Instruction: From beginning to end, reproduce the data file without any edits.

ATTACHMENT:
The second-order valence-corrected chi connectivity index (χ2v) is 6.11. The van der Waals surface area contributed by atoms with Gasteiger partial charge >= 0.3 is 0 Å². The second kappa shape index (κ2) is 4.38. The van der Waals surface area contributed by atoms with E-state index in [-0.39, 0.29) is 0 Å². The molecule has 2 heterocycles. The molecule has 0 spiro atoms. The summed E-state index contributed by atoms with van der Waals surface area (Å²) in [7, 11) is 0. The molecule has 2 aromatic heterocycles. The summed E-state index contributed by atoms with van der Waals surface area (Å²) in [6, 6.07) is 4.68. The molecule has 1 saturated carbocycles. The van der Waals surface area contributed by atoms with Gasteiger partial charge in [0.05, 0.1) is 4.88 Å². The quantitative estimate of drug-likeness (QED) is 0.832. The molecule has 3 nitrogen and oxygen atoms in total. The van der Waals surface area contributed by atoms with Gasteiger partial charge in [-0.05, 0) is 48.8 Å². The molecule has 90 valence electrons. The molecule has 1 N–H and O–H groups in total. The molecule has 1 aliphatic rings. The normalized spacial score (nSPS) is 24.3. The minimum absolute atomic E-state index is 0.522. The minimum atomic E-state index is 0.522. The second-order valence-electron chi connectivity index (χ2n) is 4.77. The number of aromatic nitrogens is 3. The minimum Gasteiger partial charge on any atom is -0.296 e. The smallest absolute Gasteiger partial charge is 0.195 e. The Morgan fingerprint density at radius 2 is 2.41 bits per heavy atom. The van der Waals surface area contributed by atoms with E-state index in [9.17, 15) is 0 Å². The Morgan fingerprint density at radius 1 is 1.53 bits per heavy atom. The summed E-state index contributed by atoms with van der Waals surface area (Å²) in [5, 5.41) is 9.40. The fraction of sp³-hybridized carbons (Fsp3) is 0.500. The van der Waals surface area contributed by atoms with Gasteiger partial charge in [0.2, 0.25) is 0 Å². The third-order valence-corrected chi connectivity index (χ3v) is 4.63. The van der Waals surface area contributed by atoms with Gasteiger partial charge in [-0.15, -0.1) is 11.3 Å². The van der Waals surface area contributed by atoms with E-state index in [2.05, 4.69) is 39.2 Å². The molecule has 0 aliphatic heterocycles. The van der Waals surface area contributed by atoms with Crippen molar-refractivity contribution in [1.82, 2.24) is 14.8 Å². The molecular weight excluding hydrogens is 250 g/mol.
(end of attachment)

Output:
The second-order valence-corrected chi connectivity index (χ2v) is 6.11. The van der Waals surface area contributed by atoms with Gasteiger partial charge >= 0.3 is 0 Å². The second kappa shape index (κ2) is 4.38. The van der Waals surface area contributed by atoms with E-state index in [-0.39, 0.29) is 0 Å². The molecule has 2 heterocycles. The molecule has 0 spiro atoms. The summed E-state index contributed by atoms with van der Waals surface area (Å²) in [7, 11) is 0. The molecule has 2 aromatic heterocycles. The summed E-state index contributed by atoms with van der Waals surface area (Å²) in [6, 6.07) is 4.68. The molecule has 1 saturated carbocycles. The van der Waals surface area contributed by atoms with Gasteiger partial charge in [0.05, 0.1) is 4.88 Å². The quantitative estimate of drug-likeness (QED) is 0.832. The molecule has 3 nitrogen and oxygen atoms in total. The van der Waals surface area contributed by atoms with Gasteiger partial charge in [-0.05, 0) is 48.8 Å². The molecule has 90 valence electrons. The molecule has 1 N–H and O–H groups in total. The molecule has 1 aliphatic rings. The normalized spacial score (nSPS) is 24.3. The minimum absolute atomic E-state index is 0.522. The minimum atomic E-state index is 0.522. The second-order valence-electron chi connectivity index (χ2n) is 4.77. The number of aromatic nitrogens is 3. The minimum Gasteiger partial charge on any atom is -0.296 e. The smallest absolute Gasteiger partial charge is 0.195 e. The Morgan fingerprint density at radius 2 is 2.41 bits per heavy atom. The van der Waals surface area contributed by atoms with E-state index in [9.17, 15) is 0 Å². The Morgan fingerprint density at radius 1 is 1.53 bits per heavy atom. The summed E-state index contributed by atoms with van der Waals surface area (Å²) in [5, 5.41) is 9.40. The fraction of sp³-hybridized carbons (Fsp3) is 0.500. The van der Waals surface area contributed by atoms with Gasteiger partial charge in [0.2, 0.25) is 0 Å². The third-order valence-corrected chi connectivity index (χ3v) is 4.63. The van der Waals surface area contributed by atoms with Gasteiger partial charge in [-0.15, -0.1) is 11.3 Å². The van der Waals surface area contributed by atoms with E-state index in [2.05, 4.69) is 39.2 Å². The molecule has 0 aliphatic heterocycles. The van der Waals surface area contributed by atoms with Crippen molar-refractivity contribution in [1.82, 2.24) is 14.8 Å². The molecular weight excluding hydrogens is 250 g/mol.